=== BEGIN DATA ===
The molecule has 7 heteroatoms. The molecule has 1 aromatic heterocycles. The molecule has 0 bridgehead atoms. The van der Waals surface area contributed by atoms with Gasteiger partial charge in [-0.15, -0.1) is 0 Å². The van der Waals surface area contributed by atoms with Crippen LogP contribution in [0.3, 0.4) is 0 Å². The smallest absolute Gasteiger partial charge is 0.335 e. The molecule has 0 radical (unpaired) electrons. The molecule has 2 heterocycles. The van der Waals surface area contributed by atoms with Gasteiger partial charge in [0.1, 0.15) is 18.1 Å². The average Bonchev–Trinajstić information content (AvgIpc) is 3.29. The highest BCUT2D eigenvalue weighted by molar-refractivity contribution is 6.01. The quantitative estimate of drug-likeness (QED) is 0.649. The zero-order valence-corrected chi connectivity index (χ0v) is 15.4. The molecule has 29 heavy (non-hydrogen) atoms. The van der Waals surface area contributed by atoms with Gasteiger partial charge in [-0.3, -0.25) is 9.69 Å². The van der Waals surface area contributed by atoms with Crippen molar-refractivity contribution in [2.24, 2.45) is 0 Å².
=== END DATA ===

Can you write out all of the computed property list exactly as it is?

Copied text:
The molecule has 7 heteroatoms. The molecule has 1 aromatic heterocycles. The molecule has 0 bridgehead atoms. The van der Waals surface area contributed by atoms with Gasteiger partial charge in [-0.15, -0.1) is 0 Å². The van der Waals surface area contributed by atoms with Crippen LogP contribution in [0.3, 0.4) is 0 Å². The smallest absolute Gasteiger partial charge is 0.335 e. The molecule has 0 radical (unpaired) electrons. The molecule has 2 heterocycles. The van der Waals surface area contributed by atoms with Gasteiger partial charge in [0.1, 0.15) is 18.1 Å². The average Bonchev–Trinajstić information content (AvgIpc) is 3.29. The highest BCUT2D eigenvalue weighted by molar-refractivity contribution is 6.01. The quantitative estimate of drug-likeness (QED) is 0.649. The zero-order valence-corrected chi connectivity index (χ0v) is 15.4. The molecule has 29 heavy (non-hydrogen) atoms. The van der Waals surface area contributed by atoms with Gasteiger partial charge in [-0.3, -0.25) is 9.69 Å². The van der Waals surface area contributed by atoms with Crippen molar-refractivity contribution in [2.24, 2.45) is 0 Å².